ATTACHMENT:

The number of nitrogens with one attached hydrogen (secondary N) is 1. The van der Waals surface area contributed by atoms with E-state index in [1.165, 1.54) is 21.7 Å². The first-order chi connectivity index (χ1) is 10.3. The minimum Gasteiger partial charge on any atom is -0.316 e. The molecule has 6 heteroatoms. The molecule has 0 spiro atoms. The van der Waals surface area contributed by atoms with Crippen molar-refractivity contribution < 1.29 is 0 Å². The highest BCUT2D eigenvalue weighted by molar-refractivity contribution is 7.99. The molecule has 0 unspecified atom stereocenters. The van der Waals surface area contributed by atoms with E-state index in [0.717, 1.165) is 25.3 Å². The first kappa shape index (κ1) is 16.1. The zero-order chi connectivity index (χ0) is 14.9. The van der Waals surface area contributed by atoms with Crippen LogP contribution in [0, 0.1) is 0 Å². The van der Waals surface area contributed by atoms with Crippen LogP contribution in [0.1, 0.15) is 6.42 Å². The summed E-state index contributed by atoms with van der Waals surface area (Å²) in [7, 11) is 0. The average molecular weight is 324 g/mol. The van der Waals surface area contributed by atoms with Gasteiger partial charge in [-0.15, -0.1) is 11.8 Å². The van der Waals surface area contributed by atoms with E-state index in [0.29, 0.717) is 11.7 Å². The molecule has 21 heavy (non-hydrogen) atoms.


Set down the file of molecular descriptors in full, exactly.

The number of nitrogens with one attached hydrogen (secondary N) is 1. The van der Waals surface area contributed by atoms with E-state index in [1.165, 1.54) is 21.7 Å². The first-order chi connectivity index (χ1) is 10.3. The minimum Gasteiger partial charge on any atom is -0.316 e. The molecule has 6 heteroatoms. The molecule has 0 spiro atoms. The van der Waals surface area contributed by atoms with Crippen molar-refractivity contribution < 1.29 is 0 Å². The highest BCUT2D eigenvalue weighted by molar-refractivity contribution is 7.99. The molecule has 0 unspecified atom stereocenters. The van der Waals surface area contributed by atoms with E-state index in [0.717, 1.165) is 25.3 Å². The first kappa shape index (κ1) is 16.1. The zero-order chi connectivity index (χ0) is 14.9. The van der Waals surface area contributed by atoms with Crippen LogP contribution in [0, 0.1) is 0 Å². The van der Waals surface area contributed by atoms with Crippen LogP contribution in [0.1, 0.15) is 6.42 Å². The summed E-state index contributed by atoms with van der Waals surface area (Å²) in [7, 11) is 0. The average molecular weight is 324 g/mol. The van der Waals surface area contributed by atoms with Gasteiger partial charge in [-0.15, -0.1) is 11.8 Å². The van der Waals surface area contributed by atoms with E-state index in [0.29, 0.717) is 11.7 Å². The molecule has 21 heavy (non-hydrogen) atoms.